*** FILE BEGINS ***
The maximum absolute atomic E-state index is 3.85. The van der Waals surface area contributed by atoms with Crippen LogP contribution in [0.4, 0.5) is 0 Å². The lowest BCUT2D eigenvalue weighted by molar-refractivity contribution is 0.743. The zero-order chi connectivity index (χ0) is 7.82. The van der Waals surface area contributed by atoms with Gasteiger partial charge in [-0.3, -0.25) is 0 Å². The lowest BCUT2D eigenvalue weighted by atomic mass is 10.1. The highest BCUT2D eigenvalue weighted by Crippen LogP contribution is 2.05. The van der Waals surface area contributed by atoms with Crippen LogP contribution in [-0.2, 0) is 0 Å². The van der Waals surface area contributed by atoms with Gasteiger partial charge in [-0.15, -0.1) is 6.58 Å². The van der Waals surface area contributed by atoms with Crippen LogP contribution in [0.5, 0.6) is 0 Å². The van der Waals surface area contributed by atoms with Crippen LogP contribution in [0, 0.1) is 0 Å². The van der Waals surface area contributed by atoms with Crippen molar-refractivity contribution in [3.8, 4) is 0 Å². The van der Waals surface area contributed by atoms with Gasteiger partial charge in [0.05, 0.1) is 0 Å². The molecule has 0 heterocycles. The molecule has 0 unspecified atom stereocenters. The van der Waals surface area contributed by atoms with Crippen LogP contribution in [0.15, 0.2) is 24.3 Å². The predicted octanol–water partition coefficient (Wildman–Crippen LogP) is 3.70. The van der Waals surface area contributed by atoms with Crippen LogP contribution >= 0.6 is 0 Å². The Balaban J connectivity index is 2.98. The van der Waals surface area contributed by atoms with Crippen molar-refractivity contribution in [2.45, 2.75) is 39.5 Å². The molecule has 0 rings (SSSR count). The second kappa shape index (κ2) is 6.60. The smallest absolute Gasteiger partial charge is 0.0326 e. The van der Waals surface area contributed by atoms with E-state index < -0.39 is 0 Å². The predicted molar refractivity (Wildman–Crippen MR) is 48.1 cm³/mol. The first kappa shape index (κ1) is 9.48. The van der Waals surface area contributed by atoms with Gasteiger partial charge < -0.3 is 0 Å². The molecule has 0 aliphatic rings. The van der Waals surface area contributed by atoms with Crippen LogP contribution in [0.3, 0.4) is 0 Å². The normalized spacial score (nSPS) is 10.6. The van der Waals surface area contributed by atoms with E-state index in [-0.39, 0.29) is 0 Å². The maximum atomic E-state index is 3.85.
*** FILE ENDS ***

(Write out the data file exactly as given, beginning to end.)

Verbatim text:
The maximum absolute atomic E-state index is 3.85. The van der Waals surface area contributed by atoms with Crippen LogP contribution in [0.4, 0.5) is 0 Å². The lowest BCUT2D eigenvalue weighted by molar-refractivity contribution is 0.743. The zero-order chi connectivity index (χ0) is 7.82. The van der Waals surface area contributed by atoms with Gasteiger partial charge in [-0.3, -0.25) is 0 Å². The lowest BCUT2D eigenvalue weighted by atomic mass is 10.1. The highest BCUT2D eigenvalue weighted by Crippen LogP contribution is 2.05. The van der Waals surface area contributed by atoms with Crippen LogP contribution in [-0.2, 0) is 0 Å². The van der Waals surface area contributed by atoms with Gasteiger partial charge in [-0.15, -0.1) is 6.58 Å². The van der Waals surface area contributed by atoms with Crippen LogP contribution in [0.5, 0.6) is 0 Å². The van der Waals surface area contributed by atoms with Crippen LogP contribution in [0, 0.1) is 0 Å². The van der Waals surface area contributed by atoms with Crippen molar-refractivity contribution in [3.8, 4) is 0 Å². The van der Waals surface area contributed by atoms with Gasteiger partial charge in [0.05, 0.1) is 0 Å². The molecule has 0 heterocycles. The molecule has 0 unspecified atom stereocenters. The van der Waals surface area contributed by atoms with Crippen LogP contribution in [0.15, 0.2) is 24.3 Å². The predicted octanol–water partition coefficient (Wildman–Crippen LogP) is 3.70. The van der Waals surface area contributed by atoms with Crippen LogP contribution >= 0.6 is 0 Å². The Balaban J connectivity index is 2.98. The van der Waals surface area contributed by atoms with Crippen molar-refractivity contribution in [2.45, 2.75) is 39.5 Å². The molecule has 0 rings (SSSR count). The second kappa shape index (κ2) is 6.60. The smallest absolute Gasteiger partial charge is 0.0326 e. The van der Waals surface area contributed by atoms with E-state index < -0.39 is 0 Å². The predicted molar refractivity (Wildman–Crippen MR) is 48.1 cm³/mol. The first kappa shape index (κ1) is 9.48. The van der Waals surface area contributed by atoms with Gasteiger partial charge < -0.3 is 0 Å². The molecule has 0 aliphatic rings. The van der Waals surface area contributed by atoms with Crippen LogP contribution in [0.3, 0.4) is 0 Å². The normalized spacial score (nSPS) is 10.6. The van der Waals surface area contributed by atoms with E-state index in [-0.39, 0.29) is 0 Å². The maximum atomic E-state index is 3.85.